To create a wired network for Internet access and File/Printer sharing, you have essentially two options:
1) Install a Network Adapter in each PC (if not already installed) and connect them directly with a "crossover" CAT5 ethernet cable. “Internet Connection Sharing” is then enabled on the actual Internet connection in the “host” PC and the “client” PC will have Internet access provided the “host” is running and online.
When you enable “Internet Connection Sharing” on the Internet connection in the “host” PC, it automatically configures the Local Area Connection with the IP address 192.168.0.1 and subnet mask 255.255.255.0. If you run the Zone Alarm firewall in your “host” PC, the Internet Zone Security level must be reduced from High to Medium or “ICS” traffic will be blocked. The “client” PC’s Local Area Connection should be set to get its IP address automatically, which it does by DHCP from the “host”.
2) The preferred option for connecting more than one computer is to use a broadband Router and, with ADSL, this should be a combined “Router/ADSL Modem”. All networked computers connect directly to the router with ‘straight-wired’ CAT5 ethernet cables.
With a router, it is the router which connects directly to the ISP and not one of the connected PCs. The router in turn allocates the IP addresses to the PCs, using one of the address ranges reserved for Local Area Networks, usually 192.168.xxx.xxx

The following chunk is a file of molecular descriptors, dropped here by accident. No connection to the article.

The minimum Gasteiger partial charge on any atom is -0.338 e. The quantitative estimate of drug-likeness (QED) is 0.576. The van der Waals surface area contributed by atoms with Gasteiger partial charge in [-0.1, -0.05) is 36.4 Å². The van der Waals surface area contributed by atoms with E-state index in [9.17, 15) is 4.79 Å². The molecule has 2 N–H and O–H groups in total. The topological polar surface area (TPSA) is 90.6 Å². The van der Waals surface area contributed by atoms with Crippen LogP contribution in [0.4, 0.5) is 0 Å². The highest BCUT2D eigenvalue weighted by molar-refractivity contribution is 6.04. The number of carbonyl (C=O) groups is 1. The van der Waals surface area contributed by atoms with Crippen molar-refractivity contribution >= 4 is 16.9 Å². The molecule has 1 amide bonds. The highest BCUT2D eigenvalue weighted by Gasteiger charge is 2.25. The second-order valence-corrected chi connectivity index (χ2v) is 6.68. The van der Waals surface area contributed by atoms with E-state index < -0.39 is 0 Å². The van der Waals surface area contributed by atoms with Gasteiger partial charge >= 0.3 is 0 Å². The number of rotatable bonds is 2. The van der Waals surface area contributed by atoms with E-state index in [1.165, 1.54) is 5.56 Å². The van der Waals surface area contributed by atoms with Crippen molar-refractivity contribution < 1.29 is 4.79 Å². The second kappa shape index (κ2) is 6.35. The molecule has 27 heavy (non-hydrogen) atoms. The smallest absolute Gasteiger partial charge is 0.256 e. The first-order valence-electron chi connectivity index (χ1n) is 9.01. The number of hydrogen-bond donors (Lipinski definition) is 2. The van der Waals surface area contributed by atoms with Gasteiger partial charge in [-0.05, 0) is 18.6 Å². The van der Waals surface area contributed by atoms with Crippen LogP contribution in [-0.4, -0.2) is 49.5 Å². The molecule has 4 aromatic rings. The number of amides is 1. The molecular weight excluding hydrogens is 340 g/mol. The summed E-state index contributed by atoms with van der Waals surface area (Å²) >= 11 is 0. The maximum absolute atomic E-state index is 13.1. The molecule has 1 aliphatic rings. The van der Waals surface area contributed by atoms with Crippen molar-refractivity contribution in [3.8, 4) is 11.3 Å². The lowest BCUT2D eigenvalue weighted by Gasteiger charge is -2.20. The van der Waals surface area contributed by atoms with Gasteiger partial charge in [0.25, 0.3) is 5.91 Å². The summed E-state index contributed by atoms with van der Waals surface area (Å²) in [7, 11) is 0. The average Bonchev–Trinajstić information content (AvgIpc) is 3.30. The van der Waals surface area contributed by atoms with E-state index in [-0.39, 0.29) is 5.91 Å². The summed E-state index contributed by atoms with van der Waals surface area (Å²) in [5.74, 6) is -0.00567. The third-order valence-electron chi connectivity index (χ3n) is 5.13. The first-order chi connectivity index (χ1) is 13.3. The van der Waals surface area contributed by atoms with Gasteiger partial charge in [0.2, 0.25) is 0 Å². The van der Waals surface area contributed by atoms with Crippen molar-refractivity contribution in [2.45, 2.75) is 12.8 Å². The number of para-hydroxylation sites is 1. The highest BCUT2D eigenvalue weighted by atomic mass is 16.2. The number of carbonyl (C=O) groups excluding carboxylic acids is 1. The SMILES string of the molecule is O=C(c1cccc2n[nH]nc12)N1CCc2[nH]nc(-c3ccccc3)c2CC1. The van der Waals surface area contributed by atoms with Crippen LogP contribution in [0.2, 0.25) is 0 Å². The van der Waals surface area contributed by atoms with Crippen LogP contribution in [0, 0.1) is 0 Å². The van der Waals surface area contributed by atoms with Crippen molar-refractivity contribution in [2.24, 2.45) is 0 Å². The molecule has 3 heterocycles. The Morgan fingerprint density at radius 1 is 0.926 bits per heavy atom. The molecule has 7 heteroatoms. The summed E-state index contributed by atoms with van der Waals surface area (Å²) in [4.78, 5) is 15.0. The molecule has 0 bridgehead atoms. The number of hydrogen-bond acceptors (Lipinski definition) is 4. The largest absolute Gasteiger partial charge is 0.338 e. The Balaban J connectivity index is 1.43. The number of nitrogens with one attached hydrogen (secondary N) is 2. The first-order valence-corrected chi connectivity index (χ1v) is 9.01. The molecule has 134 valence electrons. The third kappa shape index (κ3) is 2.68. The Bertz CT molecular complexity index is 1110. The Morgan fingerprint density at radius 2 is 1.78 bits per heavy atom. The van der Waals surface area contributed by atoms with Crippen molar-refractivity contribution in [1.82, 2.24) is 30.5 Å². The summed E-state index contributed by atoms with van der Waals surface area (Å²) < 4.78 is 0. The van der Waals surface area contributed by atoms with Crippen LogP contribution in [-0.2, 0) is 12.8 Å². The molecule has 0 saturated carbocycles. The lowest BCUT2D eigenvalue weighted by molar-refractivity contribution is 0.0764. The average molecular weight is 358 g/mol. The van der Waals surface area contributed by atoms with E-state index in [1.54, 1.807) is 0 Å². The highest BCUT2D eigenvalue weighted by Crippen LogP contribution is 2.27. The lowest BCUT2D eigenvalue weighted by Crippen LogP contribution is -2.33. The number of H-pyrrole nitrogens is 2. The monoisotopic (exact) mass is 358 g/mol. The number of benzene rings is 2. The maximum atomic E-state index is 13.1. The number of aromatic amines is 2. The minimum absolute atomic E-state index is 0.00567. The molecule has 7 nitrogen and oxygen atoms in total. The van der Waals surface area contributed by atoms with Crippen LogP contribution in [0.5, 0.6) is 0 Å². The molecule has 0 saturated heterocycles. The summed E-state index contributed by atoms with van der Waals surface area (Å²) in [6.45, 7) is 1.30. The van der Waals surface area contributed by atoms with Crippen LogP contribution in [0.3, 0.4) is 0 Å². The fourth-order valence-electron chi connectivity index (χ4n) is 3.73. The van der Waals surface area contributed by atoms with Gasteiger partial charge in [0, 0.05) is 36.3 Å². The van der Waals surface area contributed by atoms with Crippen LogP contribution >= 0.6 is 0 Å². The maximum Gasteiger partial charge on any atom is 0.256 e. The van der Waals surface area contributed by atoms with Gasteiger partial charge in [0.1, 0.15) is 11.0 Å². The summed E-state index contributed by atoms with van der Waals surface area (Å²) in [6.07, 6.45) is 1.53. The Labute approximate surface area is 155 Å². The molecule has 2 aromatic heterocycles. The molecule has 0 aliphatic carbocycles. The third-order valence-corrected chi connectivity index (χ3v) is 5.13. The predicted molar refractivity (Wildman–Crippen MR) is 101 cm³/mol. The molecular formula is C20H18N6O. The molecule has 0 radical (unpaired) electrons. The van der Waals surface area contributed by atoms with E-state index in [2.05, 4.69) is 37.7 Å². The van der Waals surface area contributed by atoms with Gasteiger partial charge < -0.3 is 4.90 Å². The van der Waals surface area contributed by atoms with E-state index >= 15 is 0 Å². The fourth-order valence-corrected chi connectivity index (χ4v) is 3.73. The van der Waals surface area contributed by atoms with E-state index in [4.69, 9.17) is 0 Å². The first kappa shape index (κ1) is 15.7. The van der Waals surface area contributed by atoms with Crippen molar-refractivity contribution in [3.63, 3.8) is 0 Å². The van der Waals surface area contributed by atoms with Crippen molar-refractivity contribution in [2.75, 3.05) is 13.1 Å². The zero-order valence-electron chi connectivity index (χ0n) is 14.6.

Either of these options will additionally allow you to run File and/or Printer Sharing across the network.
If you are running software firewalls, the IP addresses of the networked PCs must be put into its "trusted" area to allow them to communicate with one another.
<<<ISP (Tiscali) informs me that I need to buy a wireless ASDL router and that "any would do".>>>
As above, you don't NEED to use a router, you can connect the two PCs directly and "share" the host's internet connection. The host PC, of course, needs to be online. Also, if you do buy a router, it doesn't need to be a "wireless" model, you can have a wired network.
<<<I assumed this would be a device in addition to the ASDL modem but having looked on the Internet to buy one I am now wondering if this is instead of the bundled ASDL modem>>>
ISPs supply USB ADSL modems because this is the cheapest option for them. A USB modem cannot be used with a router and so it is replaced by a combined "Router/ADSL Modem". If using a router, it is essential that you get one that is both a router and ADSL modem combined.
<<<If this device is connected to the computer which connected to the phone line what do I need for the other PC to connect>>>
Routers, whether "wired" or "wireless" models, normally have four LAN (Local Area Network) ethernet ports, so both PCs would connect directly to the router.